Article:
“At a 2009 press conference with the Mexican president and the Canadian prime minister,” wrote James Taranto in yesterday’s Wall Street Journal, “a reporter from Canada asked Obama ‘whether there are elements of the Canadian health care system … worth emulating.’” A report from Kaiser Health News in collaboration with USA Today suggests Americans under Obamacare are indeed taking a page out of the Canadian health care system.
In much the same way that residents of Canada will journey to the U.S. for a medical procedure that would require an absurdly long waiting time at home, Latinos along the border with Mexico are venturing south:
Irma Montalvo signed up for a health plan through California’s new insurance exchange last month, getting coverage for the first time in eight years.
But when she needed treatment for a painful skin rash, Montalvo didn’t go to a doctor near her home in Chula Vista. Instead she drove to Mexico, about 16 miles south. Her doctor, Cecilia Espinoza, diagnosed her with shingles and prescribed medication to relieve pain and head off complications.
Montalvo, 64, said she comes to Tijuana in part because it costs just $15 to see the doctor. She can’t use her insurance for care outside California but it’s still cheaper because she doesn’t have to worry about a deductible. More important, she said, is that she feels comfortable with Espinoza.
“She listens to me,” said Montalvo, a U.S. citizen who was born in Mexico, said in Spanish. “I come here feeling really bad, and three days later I am better.”
Mexican immigrants living in California, Arizona, Texas and New Mexico have long sought health care in border cities like Tijuana, Mexicali and Nogales. The Affordable Care Act won’t change that, experts said, even though it has expanded coverage to millions of people, including many Latinos.
Naturalized citizens and legal residents are expected to continue traveling for check-ups, minor surgeries and dental care, drawn to treatment that is less expensive and a medical culture that is less hurried. Doctors speak their language and patients often can get appointments without long waits.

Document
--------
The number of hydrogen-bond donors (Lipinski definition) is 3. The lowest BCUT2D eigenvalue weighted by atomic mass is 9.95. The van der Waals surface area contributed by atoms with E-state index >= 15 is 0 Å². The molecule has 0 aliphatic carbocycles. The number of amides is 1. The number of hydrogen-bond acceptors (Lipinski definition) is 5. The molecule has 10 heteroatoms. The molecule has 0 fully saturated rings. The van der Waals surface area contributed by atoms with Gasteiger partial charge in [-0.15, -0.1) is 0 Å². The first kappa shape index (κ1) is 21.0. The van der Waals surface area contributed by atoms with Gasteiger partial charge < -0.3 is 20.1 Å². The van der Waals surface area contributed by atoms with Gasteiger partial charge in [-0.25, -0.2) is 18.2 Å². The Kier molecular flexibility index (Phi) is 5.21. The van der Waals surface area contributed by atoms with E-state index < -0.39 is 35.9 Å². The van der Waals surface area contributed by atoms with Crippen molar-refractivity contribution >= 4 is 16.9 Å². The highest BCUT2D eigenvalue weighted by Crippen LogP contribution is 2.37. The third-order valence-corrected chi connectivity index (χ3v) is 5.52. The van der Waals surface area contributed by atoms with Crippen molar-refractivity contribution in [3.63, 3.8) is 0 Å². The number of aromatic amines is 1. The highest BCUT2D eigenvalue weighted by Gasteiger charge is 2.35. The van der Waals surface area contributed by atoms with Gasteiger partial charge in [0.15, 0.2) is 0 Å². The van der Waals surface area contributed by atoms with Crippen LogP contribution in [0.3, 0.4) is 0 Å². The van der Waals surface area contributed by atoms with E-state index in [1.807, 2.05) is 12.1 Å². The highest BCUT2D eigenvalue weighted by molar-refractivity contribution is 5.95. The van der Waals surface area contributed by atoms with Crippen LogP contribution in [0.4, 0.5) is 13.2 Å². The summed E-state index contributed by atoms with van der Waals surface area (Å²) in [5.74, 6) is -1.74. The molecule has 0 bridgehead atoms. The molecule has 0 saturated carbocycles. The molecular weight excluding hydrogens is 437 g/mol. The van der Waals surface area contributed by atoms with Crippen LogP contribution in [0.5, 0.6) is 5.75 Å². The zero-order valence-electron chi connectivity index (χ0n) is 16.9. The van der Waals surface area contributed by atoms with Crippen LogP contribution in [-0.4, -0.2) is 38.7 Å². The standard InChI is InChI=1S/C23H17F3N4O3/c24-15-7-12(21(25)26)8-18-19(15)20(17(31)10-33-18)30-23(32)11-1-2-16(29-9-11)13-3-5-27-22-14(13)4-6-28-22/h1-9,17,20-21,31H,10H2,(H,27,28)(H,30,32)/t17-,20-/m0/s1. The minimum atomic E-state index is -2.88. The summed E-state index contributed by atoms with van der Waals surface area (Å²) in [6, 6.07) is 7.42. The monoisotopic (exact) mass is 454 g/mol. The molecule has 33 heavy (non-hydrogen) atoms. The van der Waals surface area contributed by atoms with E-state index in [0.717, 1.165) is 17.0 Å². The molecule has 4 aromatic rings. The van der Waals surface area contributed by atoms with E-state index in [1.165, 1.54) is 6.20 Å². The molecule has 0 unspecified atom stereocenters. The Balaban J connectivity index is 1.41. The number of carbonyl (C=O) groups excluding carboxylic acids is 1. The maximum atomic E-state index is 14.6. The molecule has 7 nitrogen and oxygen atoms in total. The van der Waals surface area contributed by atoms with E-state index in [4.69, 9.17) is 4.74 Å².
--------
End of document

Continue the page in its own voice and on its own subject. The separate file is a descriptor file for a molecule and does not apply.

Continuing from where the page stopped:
In fact, it’s possible even more U.S. residents may seek care with Mexican doctors, said David Hayes-Bautista, director of the Center for the Study of Latino Health and Culture at the UCLA School of Medicine. Many Latinos in the United States live in areas with a huge undersupply of providers, and as new coverage increases the demand for care, waits for appointments could grow longer and more frustrating, he said.
Citizens leaving the country to avoid lofty deductibles and pay less out of pocket for treatment was not what the framers of Obamacare envisioned in their plan to extend health care —insurance, really — to the millions of Americans who lacked it. The White House has yet to breathe a word about the high deductible and copays consumers are encountering in policies obtained through the exchanges, but that’s because the President has no business acumen. He can call Obamacare “quality, low-cost health insurance” all he likes, but the American consumer is savvier than that.
Suffice it to say that Irma Montalvo will not be standing behind the president the next time he stages a sales pitch in the Rose Garden as a living embodiment of the health care law’s enduring success.
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